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Dr. Kara
Dr. Kara, Veterinarian
Category: Dog
Satisfied Customers: 18172
Experience:  Over 20 years of experience as a veterinarian.
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WE have Bichon Frise rescue dog from RSPCA HULL a month ago.

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WE have Bichon Frise rescue dog from RSPCA HULL a month ago. she is OK with me, but she only barks at my husband. She was used for breeding and is now 9 year old. She must have had a bad time, because some of her front teeth had been kicked out and she doesn't like men! What would you suggest as a course of action to improve her negative attitude towards men?
Hello, my name is***** and I have over 20 years of experience as a veterinarian. I'm sorry to hear about your poor girl Annie's anxiety and I can understand your husband's frustration and sadness that she is not taking to him as she is to you.
She has probably had some huge changes in her life and needs to learn to trust. She either has not been exposed to men or hasn't had good experiences with them. She is reluctant to be around him or trust what he does for her because she is trying to figure out if he is a good guy or not and she has decided your husband is definitely the guy in charge and the one to fear. A subordinate dog tends to stay out of the way of the guy in charge, and may bark in fear if she feels cornered.
Now you need to give her lots of chances at pleasing both of you and showing that your husband is a good guy too.
I don't think she has an aversion to him. If that were the case she would be aggressive with him and wouldn't agree to sit with him or go on walks. I suspect that she has no previous experience with men. Dogs have a critical socialization period when they are puppies, from about 8 to 10 weeks to 14 to 16 weeks. What they aren't exposed to during that period they are often fearful of. They can overcome their fears but it will take much longer than if they had been exposed as pups.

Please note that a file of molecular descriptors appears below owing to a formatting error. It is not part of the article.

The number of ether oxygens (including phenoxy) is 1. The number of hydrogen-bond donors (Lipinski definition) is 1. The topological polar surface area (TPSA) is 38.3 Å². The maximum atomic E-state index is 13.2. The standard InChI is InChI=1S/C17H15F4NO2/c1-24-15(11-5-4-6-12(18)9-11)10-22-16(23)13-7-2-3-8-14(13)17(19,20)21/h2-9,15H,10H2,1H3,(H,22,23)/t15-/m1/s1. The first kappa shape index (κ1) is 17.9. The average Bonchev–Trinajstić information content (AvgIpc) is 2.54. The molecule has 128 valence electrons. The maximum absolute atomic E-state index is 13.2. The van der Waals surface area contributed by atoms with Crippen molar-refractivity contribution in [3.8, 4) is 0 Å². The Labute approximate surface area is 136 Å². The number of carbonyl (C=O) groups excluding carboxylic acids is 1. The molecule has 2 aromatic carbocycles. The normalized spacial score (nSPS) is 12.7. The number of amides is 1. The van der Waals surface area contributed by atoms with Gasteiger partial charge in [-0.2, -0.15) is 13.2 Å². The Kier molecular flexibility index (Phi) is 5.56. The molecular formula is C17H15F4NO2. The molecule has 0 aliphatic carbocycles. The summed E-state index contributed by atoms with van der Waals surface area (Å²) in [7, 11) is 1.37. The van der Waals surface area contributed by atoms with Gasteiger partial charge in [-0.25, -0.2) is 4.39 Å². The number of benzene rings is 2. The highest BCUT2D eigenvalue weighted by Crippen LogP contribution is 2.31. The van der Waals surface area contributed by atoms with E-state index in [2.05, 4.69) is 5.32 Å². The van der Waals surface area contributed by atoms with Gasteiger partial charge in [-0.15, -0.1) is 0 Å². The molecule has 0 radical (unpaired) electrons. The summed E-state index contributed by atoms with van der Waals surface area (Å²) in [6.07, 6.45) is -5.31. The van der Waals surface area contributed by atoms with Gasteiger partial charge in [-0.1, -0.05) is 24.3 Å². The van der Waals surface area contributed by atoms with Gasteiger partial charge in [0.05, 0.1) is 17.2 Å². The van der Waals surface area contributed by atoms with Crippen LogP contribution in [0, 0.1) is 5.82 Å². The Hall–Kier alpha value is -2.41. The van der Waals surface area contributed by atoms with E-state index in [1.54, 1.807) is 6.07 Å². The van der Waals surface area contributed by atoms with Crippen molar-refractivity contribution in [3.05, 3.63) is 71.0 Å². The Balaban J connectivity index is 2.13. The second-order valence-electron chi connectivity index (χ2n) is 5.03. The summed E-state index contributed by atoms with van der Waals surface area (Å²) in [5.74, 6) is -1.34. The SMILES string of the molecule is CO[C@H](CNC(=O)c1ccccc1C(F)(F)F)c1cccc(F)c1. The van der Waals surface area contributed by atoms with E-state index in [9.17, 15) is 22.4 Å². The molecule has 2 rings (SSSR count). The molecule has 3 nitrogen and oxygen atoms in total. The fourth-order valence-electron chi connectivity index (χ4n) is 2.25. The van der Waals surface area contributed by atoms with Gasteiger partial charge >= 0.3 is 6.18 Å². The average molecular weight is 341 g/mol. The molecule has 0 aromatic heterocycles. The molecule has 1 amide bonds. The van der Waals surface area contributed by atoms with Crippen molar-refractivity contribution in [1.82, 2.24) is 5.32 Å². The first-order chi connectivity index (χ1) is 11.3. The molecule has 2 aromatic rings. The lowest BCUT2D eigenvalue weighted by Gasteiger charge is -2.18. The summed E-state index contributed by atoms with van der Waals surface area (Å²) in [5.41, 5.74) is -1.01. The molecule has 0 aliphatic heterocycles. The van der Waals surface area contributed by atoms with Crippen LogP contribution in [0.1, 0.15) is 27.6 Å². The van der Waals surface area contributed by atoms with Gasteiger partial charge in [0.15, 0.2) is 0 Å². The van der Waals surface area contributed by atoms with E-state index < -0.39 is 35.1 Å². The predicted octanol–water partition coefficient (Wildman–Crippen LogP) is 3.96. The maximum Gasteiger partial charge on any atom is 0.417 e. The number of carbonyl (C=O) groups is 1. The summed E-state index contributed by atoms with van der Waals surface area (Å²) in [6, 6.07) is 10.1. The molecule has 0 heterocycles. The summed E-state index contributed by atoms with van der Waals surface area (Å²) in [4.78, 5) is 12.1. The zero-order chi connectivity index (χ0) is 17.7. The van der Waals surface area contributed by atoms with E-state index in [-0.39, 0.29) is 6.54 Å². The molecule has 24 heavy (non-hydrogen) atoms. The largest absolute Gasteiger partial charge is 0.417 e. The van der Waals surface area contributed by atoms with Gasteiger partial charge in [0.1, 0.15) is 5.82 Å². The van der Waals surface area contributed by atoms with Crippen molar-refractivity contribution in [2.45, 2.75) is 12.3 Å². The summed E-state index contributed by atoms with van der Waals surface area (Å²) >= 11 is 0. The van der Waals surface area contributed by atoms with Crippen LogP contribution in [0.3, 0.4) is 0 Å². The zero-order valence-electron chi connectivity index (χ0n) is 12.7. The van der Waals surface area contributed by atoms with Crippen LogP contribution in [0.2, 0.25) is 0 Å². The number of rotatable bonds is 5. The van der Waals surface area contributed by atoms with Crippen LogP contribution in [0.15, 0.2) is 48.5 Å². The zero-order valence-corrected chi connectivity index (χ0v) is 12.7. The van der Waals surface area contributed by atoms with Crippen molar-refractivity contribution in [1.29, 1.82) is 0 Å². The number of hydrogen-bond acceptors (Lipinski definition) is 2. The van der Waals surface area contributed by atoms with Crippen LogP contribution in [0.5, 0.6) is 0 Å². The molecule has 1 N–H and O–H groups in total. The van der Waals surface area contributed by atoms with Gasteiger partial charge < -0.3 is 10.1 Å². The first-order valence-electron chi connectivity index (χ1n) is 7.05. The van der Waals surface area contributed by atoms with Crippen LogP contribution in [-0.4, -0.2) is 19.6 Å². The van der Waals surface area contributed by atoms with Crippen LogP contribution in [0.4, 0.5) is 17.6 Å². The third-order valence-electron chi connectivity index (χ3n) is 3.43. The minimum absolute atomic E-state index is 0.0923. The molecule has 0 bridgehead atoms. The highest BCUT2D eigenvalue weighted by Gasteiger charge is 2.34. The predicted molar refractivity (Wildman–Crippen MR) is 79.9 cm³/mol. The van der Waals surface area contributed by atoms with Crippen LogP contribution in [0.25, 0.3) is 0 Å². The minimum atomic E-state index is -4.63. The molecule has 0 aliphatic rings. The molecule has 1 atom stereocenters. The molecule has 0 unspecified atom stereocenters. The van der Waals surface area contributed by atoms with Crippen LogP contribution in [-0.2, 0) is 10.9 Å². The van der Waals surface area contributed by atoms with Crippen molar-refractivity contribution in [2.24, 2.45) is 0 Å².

This will take lots of time. The important thing is not to rush her.
And it might help for your husband to ignore her for now, never looking her in the eyes, so she can observe and not be stressed by forced interactions. Make sure that she sees you enjoying his company though.
Even though Annie seems reluctant I would encourage your husband to come in and spend lots of time with both of you. Let her see you enjoying your husband's company and not being a threat to her.
Your husband should absolutely be the one from whom all good things come - treats, dinner, walks etc. He just needs to go about these things quietly and never attempt to look her in the eye, as that is a challenge.
After a few weeks of ignoring her he might try constantly talking to her while he is home in a very soft, gentle voice. Make sure that he uses her name when he is speaking to her but doesn't look directly at her. His voice should be almost a whisper. She'll be able to hear him as dogs have great hearing but because he is speaking so softly it will actually make her pay attention more.